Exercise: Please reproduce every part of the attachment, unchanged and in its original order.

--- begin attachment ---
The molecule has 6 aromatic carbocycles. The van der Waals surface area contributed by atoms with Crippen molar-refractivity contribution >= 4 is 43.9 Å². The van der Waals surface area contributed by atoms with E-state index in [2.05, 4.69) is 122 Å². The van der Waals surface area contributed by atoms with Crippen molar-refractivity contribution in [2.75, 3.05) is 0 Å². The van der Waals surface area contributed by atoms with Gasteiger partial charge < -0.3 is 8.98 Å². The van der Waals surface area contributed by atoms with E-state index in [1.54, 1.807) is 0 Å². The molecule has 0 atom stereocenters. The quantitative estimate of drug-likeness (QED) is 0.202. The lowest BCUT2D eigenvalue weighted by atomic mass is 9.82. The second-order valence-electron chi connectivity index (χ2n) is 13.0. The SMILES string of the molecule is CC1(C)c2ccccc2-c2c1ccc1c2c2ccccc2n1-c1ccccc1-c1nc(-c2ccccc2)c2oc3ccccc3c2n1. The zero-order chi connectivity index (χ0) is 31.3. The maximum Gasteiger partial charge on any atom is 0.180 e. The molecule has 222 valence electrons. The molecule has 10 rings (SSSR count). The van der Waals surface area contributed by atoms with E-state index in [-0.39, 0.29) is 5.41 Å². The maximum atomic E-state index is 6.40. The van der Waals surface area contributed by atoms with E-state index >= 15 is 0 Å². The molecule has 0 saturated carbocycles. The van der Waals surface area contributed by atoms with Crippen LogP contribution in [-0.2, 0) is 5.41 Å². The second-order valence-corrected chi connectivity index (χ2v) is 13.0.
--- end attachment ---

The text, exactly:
The molecule has 6 aromatic carbocycles. The van der Waals surface area contributed by atoms with Crippen molar-refractivity contribution >= 4 is 43.9 Å². The van der Waals surface area contributed by atoms with E-state index in [2.05, 4.69) is 122 Å². The van der Waals surface area contributed by atoms with Crippen molar-refractivity contribution in [2.75, 3.05) is 0 Å². The van der Waals surface area contributed by atoms with Gasteiger partial charge < -0.3 is 8.98 Å². The van der Waals surface area contributed by atoms with E-state index in [1.54, 1.807) is 0 Å². The molecule has 0 atom stereocenters. The quantitative estimate of drug-likeness (QED) is 0.202. The lowest BCUT2D eigenvalue weighted by atomic mass is 9.82. The second-order valence-electron chi connectivity index (χ2n) is 13.0. The SMILES string of the molecule is CC1(C)c2ccccc2-c2c1ccc1c2c2ccccc2n1-c1ccccc1-c1nc(-c2ccccc2)c2oc3ccccc3c2n1. The zero-order chi connectivity index (χ0) is 31.3. The maximum Gasteiger partial charge on any atom is 0.180 e. The molecule has 222 valence electrons. The molecule has 10 rings (SSSR count). The van der Waals surface area contributed by atoms with E-state index in [-0.39, 0.29) is 5.41 Å². The maximum atomic E-state index is 6.40. The van der Waals surface area contributed by atoms with E-state index >= 15 is 0 Å². The molecule has 0 saturated carbocycles. The van der Waals surface area contributed by atoms with Crippen LogP contribution in [-0.2, 0) is 5.41 Å². The second-order valence-corrected chi connectivity index (χ2v) is 13.0.